The reason is that Jesus wanted to teach him the lesson of kindness towards the children The Giant became kind to them at the end and was blessed with salvation (Mukti).

Q. 2. Is there something like this garden near the place where you live? Would you like one (without the Giant, perhaps) and why? What would you do to keep it in good shape?

Ans. Yes, there is a beautiful garden near where I live. It is surrounded by a six feet high wall with four gates, one on each of the four sides. The gates are opened at 5 a.m. and closed at 10 p.m. every day. There is something very attractive in the central part of the garden. It is a large lake with about ten boats used by tourists for boating. There is a great rush of visitors every evening. The boats can be used on ticket basis. The green trees surrounding the lake adds a matchless beauty to the wholesom scene. Children of neighbourhood play about here on the green and smooth labled grass. Of course, one thing is missing here. It is the giant who is completely invisible. That is why children enjoy the green garden-cum-bright lake. I would not like any garden which is controlled by the story-type giant.


Q. 1. Where had the Giant gone?

Ans. The Giant had been to stay with his friend, the Cornish Ogre.

Q. 2. Why did the poor children have nowhere to play? 

Ans. The poor children had nowhere to play because the Giant had banned their entry into the garden. The road was dusty and full of hard stones so they could not play on the road too.

Q. 3. He was wrapped in furs.

(a) Who is ‘He’ referred to here?

Ans. ‘North Wind’ is ‘He’ referred to here.

(b) What part of the speech is used?

Ans. Personification.

Q. 4. I believe the spring has come at last.’

(a) Who is ‘T’ here? 

Ans. ‘I’ is Giant here.

(b) How did he know that the spring had come at last? 

Ans. The spring had come at last because the Hail stopped dancing over his head and the North Wind ceased roaring. The delicious perfume came through open casement.

Q. 5. Why was the poor tree still covered with frost and snow? 

Ans. The poor trees was still covered with frost and snow because the little child could not climb up the tree.

Q. 6. How did the change come over in Giant?

Ans. The change came over in Giant when he realised that the children are the most beautiful flowers. The spring enters the garden only when the children play in it. He wondered how he had been earlier so selfish.

Q. 7. How did the Giant react when he saw that the little boy whom he had loved stood under the tree?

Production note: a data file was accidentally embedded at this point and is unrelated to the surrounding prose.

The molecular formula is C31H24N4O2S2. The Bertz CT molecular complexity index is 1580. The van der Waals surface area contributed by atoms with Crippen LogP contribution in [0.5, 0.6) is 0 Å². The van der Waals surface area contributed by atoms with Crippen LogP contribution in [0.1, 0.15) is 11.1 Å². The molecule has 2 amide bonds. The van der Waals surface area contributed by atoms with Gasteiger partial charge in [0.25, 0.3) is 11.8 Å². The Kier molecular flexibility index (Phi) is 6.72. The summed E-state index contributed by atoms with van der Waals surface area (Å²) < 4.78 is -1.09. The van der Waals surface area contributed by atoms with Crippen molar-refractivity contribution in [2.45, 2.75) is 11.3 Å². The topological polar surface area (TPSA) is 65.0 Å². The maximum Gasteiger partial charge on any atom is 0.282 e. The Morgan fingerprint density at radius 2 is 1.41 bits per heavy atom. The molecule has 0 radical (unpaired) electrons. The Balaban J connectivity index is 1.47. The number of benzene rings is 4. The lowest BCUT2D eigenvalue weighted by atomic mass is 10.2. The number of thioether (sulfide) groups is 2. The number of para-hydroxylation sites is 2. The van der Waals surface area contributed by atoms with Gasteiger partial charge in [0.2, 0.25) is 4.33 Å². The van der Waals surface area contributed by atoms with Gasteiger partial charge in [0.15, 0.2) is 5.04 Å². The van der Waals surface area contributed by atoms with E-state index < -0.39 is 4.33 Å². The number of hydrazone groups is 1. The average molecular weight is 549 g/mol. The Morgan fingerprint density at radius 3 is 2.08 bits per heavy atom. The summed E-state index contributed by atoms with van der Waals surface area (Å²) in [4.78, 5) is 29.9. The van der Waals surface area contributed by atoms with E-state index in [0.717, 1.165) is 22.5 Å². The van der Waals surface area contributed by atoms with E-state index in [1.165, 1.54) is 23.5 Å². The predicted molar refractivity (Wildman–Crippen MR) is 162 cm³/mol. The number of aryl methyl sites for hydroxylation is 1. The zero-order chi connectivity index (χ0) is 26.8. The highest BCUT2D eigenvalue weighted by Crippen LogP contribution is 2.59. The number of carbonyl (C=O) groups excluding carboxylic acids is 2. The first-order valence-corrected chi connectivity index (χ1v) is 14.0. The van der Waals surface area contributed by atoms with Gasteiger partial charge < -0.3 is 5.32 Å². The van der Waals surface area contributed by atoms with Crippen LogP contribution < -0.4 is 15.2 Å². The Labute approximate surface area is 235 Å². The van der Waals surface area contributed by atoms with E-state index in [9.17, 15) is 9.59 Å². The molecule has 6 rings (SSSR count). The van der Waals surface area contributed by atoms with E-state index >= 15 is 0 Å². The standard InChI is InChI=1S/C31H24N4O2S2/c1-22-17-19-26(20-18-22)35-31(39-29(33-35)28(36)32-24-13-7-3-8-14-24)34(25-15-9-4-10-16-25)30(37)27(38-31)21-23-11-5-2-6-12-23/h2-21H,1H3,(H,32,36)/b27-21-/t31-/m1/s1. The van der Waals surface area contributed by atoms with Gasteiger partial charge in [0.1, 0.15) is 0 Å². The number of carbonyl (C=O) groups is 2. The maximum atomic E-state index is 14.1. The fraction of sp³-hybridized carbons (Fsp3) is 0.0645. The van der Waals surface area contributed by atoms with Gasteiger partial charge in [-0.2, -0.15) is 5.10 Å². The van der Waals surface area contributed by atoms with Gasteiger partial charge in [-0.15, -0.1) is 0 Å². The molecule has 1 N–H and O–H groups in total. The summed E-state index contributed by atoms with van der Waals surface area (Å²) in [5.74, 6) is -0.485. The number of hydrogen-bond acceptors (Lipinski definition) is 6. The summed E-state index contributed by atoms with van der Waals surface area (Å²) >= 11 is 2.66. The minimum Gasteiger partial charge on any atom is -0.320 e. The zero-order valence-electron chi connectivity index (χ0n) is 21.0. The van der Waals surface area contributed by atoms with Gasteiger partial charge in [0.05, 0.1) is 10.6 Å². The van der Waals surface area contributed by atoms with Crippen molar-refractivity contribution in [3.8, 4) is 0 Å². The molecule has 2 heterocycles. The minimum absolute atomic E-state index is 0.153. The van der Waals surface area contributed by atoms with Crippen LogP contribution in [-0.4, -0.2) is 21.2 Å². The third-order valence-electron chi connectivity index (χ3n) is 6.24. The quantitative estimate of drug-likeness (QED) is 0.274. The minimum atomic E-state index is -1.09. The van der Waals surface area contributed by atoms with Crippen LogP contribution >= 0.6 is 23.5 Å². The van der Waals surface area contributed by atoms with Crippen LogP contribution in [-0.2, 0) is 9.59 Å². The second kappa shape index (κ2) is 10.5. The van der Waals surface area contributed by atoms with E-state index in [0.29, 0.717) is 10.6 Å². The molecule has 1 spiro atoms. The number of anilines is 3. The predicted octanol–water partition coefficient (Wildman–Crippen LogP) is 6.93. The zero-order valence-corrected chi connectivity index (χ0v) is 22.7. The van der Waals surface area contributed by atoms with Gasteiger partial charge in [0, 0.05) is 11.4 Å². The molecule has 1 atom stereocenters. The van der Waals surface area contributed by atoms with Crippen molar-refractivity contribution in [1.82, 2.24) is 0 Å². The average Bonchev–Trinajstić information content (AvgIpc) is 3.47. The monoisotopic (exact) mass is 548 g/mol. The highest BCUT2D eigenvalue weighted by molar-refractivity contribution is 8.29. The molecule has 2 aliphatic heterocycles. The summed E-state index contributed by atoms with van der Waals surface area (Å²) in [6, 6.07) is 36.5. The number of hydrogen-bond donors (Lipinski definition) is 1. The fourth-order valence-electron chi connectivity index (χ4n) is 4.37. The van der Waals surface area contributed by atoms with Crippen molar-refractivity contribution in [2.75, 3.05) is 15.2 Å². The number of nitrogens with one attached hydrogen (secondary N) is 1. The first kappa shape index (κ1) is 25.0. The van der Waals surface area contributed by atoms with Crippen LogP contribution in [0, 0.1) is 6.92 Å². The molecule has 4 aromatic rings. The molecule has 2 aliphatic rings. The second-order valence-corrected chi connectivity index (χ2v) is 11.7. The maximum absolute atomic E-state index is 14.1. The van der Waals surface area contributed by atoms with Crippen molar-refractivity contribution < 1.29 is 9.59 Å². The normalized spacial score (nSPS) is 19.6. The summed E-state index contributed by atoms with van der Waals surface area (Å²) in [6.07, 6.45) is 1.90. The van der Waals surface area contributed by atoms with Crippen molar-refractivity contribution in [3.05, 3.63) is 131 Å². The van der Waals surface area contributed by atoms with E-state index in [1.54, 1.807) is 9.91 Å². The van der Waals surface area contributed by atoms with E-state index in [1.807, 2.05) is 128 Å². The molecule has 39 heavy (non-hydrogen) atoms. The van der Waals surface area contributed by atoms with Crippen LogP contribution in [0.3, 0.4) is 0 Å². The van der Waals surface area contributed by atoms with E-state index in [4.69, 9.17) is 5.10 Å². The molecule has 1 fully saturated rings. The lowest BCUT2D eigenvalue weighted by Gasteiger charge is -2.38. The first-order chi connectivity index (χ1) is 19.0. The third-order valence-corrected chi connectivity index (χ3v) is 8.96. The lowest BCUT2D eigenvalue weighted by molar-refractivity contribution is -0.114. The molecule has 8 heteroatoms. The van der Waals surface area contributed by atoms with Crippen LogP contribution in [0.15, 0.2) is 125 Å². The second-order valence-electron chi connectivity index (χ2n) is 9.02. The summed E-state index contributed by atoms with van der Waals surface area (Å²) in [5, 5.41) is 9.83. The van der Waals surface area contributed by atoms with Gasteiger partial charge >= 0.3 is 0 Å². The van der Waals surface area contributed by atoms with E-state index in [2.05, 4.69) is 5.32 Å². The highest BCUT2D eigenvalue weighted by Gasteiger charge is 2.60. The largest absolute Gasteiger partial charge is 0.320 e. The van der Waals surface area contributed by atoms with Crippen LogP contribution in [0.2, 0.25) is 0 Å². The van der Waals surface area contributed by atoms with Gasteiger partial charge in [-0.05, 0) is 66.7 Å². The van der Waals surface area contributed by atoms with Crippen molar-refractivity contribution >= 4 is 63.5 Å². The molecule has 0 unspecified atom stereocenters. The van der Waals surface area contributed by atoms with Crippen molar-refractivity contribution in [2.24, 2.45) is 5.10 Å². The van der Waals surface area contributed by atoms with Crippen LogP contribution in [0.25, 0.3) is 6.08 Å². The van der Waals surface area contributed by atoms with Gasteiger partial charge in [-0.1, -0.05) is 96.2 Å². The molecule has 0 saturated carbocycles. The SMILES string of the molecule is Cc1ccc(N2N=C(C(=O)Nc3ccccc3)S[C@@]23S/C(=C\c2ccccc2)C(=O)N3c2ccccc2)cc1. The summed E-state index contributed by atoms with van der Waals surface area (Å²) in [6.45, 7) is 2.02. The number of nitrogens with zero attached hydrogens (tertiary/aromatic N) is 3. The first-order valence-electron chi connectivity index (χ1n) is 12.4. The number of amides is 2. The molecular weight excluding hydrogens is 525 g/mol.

Ans. When the Giant saw the little boy standing under the tree, he danced in joy and ran out into the garden. He hurried across the grass and came near the child.

Q. 8. Who is the author of the story?

Ans. Oscar Wilde.

Q. 9. What message the author has tried to convey through the story?

Ans. Through the Giant as a protagonist, the author has tired to convey that is the good deeds and social service that counts and not power and wealth. The magnanimity of heart and nobleness of purpose marks the transformation of a Giant from wickedness to kindness. He says that life is cherished primarily in the period of childhood and the adults, educated and elderly should let it bloom to the best possible extent.


Tick (✔) the correct option

1. How many peach-trees were there in Giant’s garden?

(a) eleven.

(b) ten.

(c) twelve.

(d) eight.

Ans. (c) twelve.

2. For how long did the Giant stay with his friend?

(a) six years.

(b) five years.

(c) seven years.

(d) ten years.

Ans. (c) seven years.

3. Who are ‘trespassers’?

(a) passing through a place illegally. 

(b) passing through a place legally.

(c) policemen.

(d) children.

Ans. (a) passing through a place illegally.

4. Which of the following words means ‘rattled’? 

(a) made a noise.

(b) shouted.

(c) wrapped.

(d) slipped back.

Ans. (a) made a noise. 

5. What is a ‘cloak’?

(a) a long coat.

(b) a wall-clock.

(c) a time-piece.

(d) a jacket.

Ans. (a) a long coat. 

6. “Spring has forgotten this garden”. Who said this?

(a) The snow said this.

(b) The frost said this.

(c) The children said this.

(d) Both (a) and (b)

Ans. (d) Both (a) and (b).

7. “I cannot understand why the Spring is so late in coming.” Who said this? 

(a) The little child said this.

(b) The Giant said this.

(c) The snow said this.

(d) The frost said this.

Ans. (b) The Giant said this.

8. “But where is your little companion.” Who said this to whom?

(a) The Giant said this to the children.

(b) The flowers said this to the children. 

Ans. (a) The Giant said this to the children.


Use the following words in sentences of your own:

(i) pleased.

(ii) delicate. 

(iii) in order to. 

(iv) own. 

(v) joyful.

(vi) delighted. 

(vii) celebrate.

Ans. (i) pleased: I was immensely pleased to get the beautiful wrist watch on my birthday.

(ii) delicate: The delicate bride was looking like a fairy. 

(iii) in order to: In order to secure first position in the class, he studied very hard.

(iv) own: I feel comfortable and secure in my own home.

(v) joyful: I still cherish the joyful moments of my childhood. 

(vi) delighted: I was delighted to see my old friend in the fair. 

(vii) celebrate: Indians celebrate the festivals of all the religions together.